Today’s article at PJM, Chairman Hugo’s Little Red Constitution explains how Chavez is trying to abolish private property:
In practice this is an opening for the government to decide on how you could sell your house, your businesses, your land, and even any stock you might own. And in the future – why not – even your personal possessions such as a valuable antique or a painting. What this will do to inherited estates is anyone’s guess. But if disposing of your property at will might not be an option anymore, the mere holding of property can be questioned at any time since it will have to be “legitimately acquired”. The question of who decides what is legitimate or not becomes crucial in a country where separation of powers has become a fiction, where the highest court of the country has demonstrated that it all but receives direct orders from the executive branch.
Chavez is clearly trying to control each and every aspect of Venezuelan society, including an individual’s right to pursue an occupation of his or her choice:
The new text goes further albeit in a more disguised form. Lines are eliminated from the old article referring to individual freedom of occupation – to pursue the business or office of their choosing. Instead, there is a required, vaguely defined general cooperation between all sectors to create a social state since the common interest is above the private interest. Obviously the state can eventually decide what economical activities are acceptable or not, what careers citizens are permitted to pursue.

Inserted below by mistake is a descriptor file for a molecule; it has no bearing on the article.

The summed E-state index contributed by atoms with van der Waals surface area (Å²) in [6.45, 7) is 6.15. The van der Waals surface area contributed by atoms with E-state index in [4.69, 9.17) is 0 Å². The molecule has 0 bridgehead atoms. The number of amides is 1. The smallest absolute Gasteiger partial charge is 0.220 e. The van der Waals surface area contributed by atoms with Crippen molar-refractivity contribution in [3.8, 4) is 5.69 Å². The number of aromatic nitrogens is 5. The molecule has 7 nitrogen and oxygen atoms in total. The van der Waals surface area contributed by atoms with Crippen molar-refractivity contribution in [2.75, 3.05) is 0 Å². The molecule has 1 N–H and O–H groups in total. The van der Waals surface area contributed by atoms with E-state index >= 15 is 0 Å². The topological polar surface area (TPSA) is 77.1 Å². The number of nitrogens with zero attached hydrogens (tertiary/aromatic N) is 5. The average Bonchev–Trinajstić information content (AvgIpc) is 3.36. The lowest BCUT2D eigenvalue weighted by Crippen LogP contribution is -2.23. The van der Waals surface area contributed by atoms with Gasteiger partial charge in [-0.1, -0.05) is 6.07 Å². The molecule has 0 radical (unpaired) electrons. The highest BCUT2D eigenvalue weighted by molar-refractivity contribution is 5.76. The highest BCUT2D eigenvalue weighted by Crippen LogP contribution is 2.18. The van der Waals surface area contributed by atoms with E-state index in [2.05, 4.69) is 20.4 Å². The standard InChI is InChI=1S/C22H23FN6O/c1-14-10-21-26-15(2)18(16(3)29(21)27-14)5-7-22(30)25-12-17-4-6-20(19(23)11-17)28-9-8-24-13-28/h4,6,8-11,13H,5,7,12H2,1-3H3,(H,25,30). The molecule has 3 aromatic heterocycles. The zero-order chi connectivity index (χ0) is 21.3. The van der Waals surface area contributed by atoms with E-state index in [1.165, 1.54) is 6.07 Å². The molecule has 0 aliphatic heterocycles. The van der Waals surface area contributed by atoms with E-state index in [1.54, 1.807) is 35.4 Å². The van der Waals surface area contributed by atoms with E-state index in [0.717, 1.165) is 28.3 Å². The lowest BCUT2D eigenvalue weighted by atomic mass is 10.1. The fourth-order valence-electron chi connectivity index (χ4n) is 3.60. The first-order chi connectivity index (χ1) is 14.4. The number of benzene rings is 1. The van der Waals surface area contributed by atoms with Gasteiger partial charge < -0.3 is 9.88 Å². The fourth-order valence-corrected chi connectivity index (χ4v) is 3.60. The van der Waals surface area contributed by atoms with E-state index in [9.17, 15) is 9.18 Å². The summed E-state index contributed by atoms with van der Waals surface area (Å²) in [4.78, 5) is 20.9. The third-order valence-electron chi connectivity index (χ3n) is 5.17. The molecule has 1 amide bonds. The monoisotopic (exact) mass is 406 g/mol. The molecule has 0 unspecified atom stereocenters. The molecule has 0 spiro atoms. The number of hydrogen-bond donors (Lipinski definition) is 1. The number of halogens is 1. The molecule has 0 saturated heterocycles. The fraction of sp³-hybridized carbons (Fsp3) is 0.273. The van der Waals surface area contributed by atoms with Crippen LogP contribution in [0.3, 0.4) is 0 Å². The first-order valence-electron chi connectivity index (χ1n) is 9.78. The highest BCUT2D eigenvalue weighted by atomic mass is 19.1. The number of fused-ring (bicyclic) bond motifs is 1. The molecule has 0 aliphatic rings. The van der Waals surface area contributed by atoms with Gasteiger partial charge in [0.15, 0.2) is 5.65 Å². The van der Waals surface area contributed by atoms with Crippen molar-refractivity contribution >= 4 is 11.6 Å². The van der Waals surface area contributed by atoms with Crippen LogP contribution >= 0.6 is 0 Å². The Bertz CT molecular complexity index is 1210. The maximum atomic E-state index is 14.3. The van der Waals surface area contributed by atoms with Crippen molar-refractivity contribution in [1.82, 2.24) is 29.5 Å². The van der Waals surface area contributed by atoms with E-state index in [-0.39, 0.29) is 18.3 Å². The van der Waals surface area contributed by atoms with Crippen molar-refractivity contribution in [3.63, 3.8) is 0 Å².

If you still can’t believe that Venezuela is well on the road to total state control of people’s private lives, read today’s article in the NYT: A Culture of Naming That Even a Law May Not Tame. A new law proposed in the Chavez-controlled National Assembly wants to limit the names that people can use for naming their children to a list of 100 acceptable names:
If electoral officials here get their way, a bill introduced last week would prohibit Venezuelan parents from bestowing those names – and many, many others – on their children.
The measure would not be retroactive. But it would limit parents of newborns to a list of 100 names established by the government, with exemptions for Indians and foreigners, and it is already facing skepticism in the halls of the National Assembly.
I bet you $5 Fausta is not among the listed names.